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In the past I have looked at several Microsoft mice, keyboards and desktop sets plus the occasional web cam but this is the first opportunity that I have had to look at a Microsoft headset. This is the LifeChat LX-1000 model which combines a headset with a boom microphone.
The product is one of those that call for a great deal of ingenuity and effort when it comes to removing it from the bubble wrap packaging. It was not quite a case of calling for the industrial strength scissors but it certainly helped raised by blood pressure by a point or two. While this form of packaging provides a good view of the product and might appeal to retailers, it is the customer who has to struggle to gain access to their purchase and their needs should be taken into consideration.
Once removed from the packaging, the first impressions of the LifeChat LX-1000 were hardly what you would call positive and this was not entirely due to the struggle that preceded it. As this is a device which you might expect to wear while you communicate with others via means such as Skype or IM, you might reasonably expect that comfort would be a prime consideration. In this respect the LifeChat LX-1000 comes up a long way short of the mark.
The expandable metal headband has a padded section that sits on the head. However the padding is the compressed rubberised type which does not raise the comfort quota by much if at all. The nylon skin covering the ear-pieces might provide a hygiene aspect but it does little to cushion the ear from any pressure. Positioned just behind the left ear-piece is the boom microphone.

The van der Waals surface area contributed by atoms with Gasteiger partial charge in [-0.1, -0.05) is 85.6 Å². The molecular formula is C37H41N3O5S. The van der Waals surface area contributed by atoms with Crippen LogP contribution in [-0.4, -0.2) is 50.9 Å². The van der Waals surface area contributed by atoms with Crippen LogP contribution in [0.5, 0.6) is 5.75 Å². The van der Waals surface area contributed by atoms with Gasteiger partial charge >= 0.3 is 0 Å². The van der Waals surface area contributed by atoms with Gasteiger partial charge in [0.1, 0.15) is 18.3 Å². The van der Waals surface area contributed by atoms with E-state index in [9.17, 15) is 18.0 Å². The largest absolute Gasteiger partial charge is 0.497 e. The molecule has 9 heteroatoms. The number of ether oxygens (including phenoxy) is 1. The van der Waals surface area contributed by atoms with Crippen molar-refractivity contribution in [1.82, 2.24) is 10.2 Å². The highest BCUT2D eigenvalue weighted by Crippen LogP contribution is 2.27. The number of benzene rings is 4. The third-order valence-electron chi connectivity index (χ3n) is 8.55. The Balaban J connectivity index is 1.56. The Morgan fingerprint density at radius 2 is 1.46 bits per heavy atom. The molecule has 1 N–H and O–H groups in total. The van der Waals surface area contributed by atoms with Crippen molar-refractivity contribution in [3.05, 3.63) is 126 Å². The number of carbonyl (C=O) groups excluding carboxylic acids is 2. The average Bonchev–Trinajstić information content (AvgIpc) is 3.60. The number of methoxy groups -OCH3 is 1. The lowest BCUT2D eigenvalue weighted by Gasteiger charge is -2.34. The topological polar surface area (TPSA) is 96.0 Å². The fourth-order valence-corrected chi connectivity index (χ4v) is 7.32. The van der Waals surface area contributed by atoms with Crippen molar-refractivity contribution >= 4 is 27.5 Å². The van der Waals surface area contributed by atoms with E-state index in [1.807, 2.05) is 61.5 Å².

You can be moved the microphone through approximately 135 degrees in one direction but you can not adjust its length. By only being moveable in one direction, it precludes you having any choice in which side the boom microphone will sit. It is a case of left side or talk out of the back of your head. Now I may be accused of not knowing what I’m talking about but I have yet to master the back of the head trick. While this positioning restriction did not inconvenience me in anyway, others might not be so fortunate especially if you are left-handed.
What was of more concern, as I mentioned earlier, was the matter of comfort when using this headset. Even after sessions as short as five minutes, I was more than ready to give my ears a rest by removing the headset. This is hardly an endorsement for the product.
Not everything about this headset failed to impress with the result there is a positive side to it. You do get a 6 foot length of lead with 3.5mm jack plugs for attaching to the audio input and output sockets of whatever is your chosen computer which needs to be running Windows XP SP2, Vista or the new kid on the block, Windows 7. The lead also features mute and volume adjustment controls on a clip-on unit which goes someway towards negating the discomfort aspect but, in my opinion, not nearly enough.
The LifeChat LX-1000 is Microsoft’s entry level headset. It has been priced at £12.99 but by spending a little more you can get a headset that is more comfortable to wear and gives you greater flexibility in positioning it on your head.
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